Calvacade, Part 3 - 10 Reasons To Be Grouchy
Nebaska QB Taylor Martinez
Nebaska QB Taylor Martinez
CollegeFootballNews.com
Posted Sep 4, 2012


Fiu's Cavalcade of Whimsy, Week 1, Part 3 - 10 Reasons To Be Grouchy

Cavalcade of Whimsy

Sept. 4, 2012, Part 3

Past Cavalcades
- 2008 Season | 2009 Season | 2010 Season | 2011 Season 

Week 1 Cavalcade
- Part 1 - Make My Day 
- Part 2 - Pinkett, Penn State & More 

E-mail Pete Fiutak
Follow us ... @ColFootballNews 

The C.O.W. airing of the grievances followed by the feats of strength
The ten reasons why I’m grouchy this week…

10. Reggie Bush really did win the 2005 Heisman
Because of the big year expected from quarterback Matt Barkley, the past USC Heisman winners are being highlighted on a regular basis now. Officially the school has six winners – Mike Garrett in 1965, O.J. Simpson in 1968, Charles White in 1979, Marcus Allen in 1981, Carson Palmer in 2002, and Matt Leinart in 2004 – but it’s okay to point out that Reggie Bush also won the award. You can say he got the honor taken away, and you could say he got it stripped, but it’s a fact that he got the most votes and won in 2005. He was a Heisman winner, but he wasn’t a Heisman keeper.

9. Believing football is a character builder
I’m going to get into the concussion issue in a few weeks, but I’m currently in a brouhaha with a slew of parents who are choosing to ignore the warnings and the science behind the effects football has on young brains. They reason that the sport makes their sons into better people with better character, and therefore they’ll turn out to be better people. Of course football has many positives on several levels, but so do other activities that don’t involve kids smashing their brains on the inside of their skulls.

You want your kid to learn a real life lesson? You want to teach your son – or daughter – what it’s like to get kicked in the gut and have to fight through adversity? Make your kid take calculus.

8. Ron Zook’s voice
I’ve always liked Ron Zook. As a head coach, he was always entertaining, slightly goofy, and highly energetic to talk to. He had his moments like all coaches do, but he was a different breed of cat compared to most of the coaches in this business. While he didn’t get the job done as a head coach, I’ve always said he had the right make-up and the right personality to be a whale of an assistant, complete with the assistant coach’s voice that’s set to perma-gravel from yelling and talking all the time. While that’s par for the course for a coach, not being able to speak without a rasp doesn’t work so well as an announcer. He’ll be a good commentator once he gets the chords back, but sounded like he spent the day gargling with broken glass before calling the UCLA-Rice game.

7. Call Me Maybe
I lived through Hammer. I once held an intervention trying to convince my college roommate to just say no to a Vanilla Ice concert. I kicked a friend out of my car for putting in a cassette of something called Milli Vanilli. I would gladly live through all of those musical nightmares again three times over if I could just go one day without catching a moronic video parody of Call Me Maybe. The song and various spin-offs destroyed my entire summer and it just … won’t … go … away.

6. Brandon Jenkins
Someday top players will realize that football is a dangerous sport. There’s no escaping suffering a serious injury; it’s a question of when it happens and how bad it’s going to be. Selfishly, I’d love it if all players stayed in college until their eligibility is up, but at the same time I hate it when top prospects aren’t getting the right advice about their future at the next level. If you’re good, it doesn’t matter where you’re drafted. If you’re a great prospect and you’re projected to go in the top 50, like Florida State All-America defensive end had he left early for the NFL in April, you go. Now.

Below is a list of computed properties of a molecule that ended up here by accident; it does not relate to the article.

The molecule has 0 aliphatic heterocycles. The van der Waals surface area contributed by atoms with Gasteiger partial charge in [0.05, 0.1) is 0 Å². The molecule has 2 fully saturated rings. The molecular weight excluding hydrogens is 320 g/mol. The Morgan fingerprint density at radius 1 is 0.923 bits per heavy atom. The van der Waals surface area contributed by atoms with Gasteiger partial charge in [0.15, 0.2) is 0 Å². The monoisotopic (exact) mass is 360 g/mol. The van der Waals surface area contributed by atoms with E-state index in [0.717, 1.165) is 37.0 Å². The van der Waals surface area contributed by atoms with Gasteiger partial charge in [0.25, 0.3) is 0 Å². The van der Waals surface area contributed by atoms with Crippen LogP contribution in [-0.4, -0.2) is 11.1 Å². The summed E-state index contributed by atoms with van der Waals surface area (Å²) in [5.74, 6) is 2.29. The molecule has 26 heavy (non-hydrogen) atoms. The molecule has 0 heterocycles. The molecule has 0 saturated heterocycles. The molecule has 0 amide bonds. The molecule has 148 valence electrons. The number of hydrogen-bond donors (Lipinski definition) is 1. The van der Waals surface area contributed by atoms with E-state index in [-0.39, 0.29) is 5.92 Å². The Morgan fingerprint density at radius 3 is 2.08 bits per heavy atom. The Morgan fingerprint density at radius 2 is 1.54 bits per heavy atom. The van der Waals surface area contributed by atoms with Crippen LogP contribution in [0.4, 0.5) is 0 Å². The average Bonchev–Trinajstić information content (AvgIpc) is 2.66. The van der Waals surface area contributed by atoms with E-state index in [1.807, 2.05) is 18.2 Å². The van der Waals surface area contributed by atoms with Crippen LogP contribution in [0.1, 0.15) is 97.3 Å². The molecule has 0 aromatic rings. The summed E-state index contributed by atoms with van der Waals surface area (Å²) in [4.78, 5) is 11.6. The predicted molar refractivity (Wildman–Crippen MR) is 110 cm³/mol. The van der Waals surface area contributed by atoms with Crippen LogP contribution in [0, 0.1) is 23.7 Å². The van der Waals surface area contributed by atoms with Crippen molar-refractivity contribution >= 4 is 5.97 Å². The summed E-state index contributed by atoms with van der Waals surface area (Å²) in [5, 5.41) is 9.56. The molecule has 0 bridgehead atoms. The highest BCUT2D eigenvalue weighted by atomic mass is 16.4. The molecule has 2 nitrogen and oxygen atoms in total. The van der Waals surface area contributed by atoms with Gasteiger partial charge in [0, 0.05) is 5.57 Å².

College football is a game for almost everyone, but it’s a stone-cold, multi-million dollar business to roughly 100 players every year who need to get smarter. Jenkins came back for one more year to be a part of a special team and to try to up his draft potential, and while that’s fine, if the goal and dream is to become a pro football player, then go become a pro football player and don’t take the chance that your stock will drop by suffering a season-ending foot injury.

5. The new helmet rule
I’m a 100%, err on the side of caution believer in player safety at all times no matter what, but the new rule that a player has to sit out for one play after losing his lid seems like a solution in search of a problem. If a player gets bonked in the brain and he suffers a concussion, that’s a different animal, but just because he lost his helmet that doesn’t mean he got hurt. Pick up the helmet and put it back on the head. Problem solved.

4. Assuming Taylor Martinez is going to do that on a regular basis.
Let’s just settle down a wee bit before anointing T-Magic as the next Aaron Rodgers. It was well documented how the Nebraska quarterback spent his summer working on his mechanics, and he was absolutely brilliant throwing for 354 yards and five touchdowns against Southern Miss in the opener, but he did this before. As a freshman he completed 23-of-35 passes for 323 yards and five scores against Oklahoma State, but after that he hit the 200-yard mark just twice with both games coming last season. While he motion and footwork were far, far better, and he really did appear to improve, Southern Miss had to replace seven defensive starters and certainly wasn’t prepared for a passing game. Now teams will be looking for Martinez to try out his arm a bit more; let’s see him do it against a porous UCLA defense this week before thinking this might be the new norm.

3. Michigan
There’s a problem with Brady Hoke complaining that his team “didn’t play Michigan football” against Alabama; it actually did.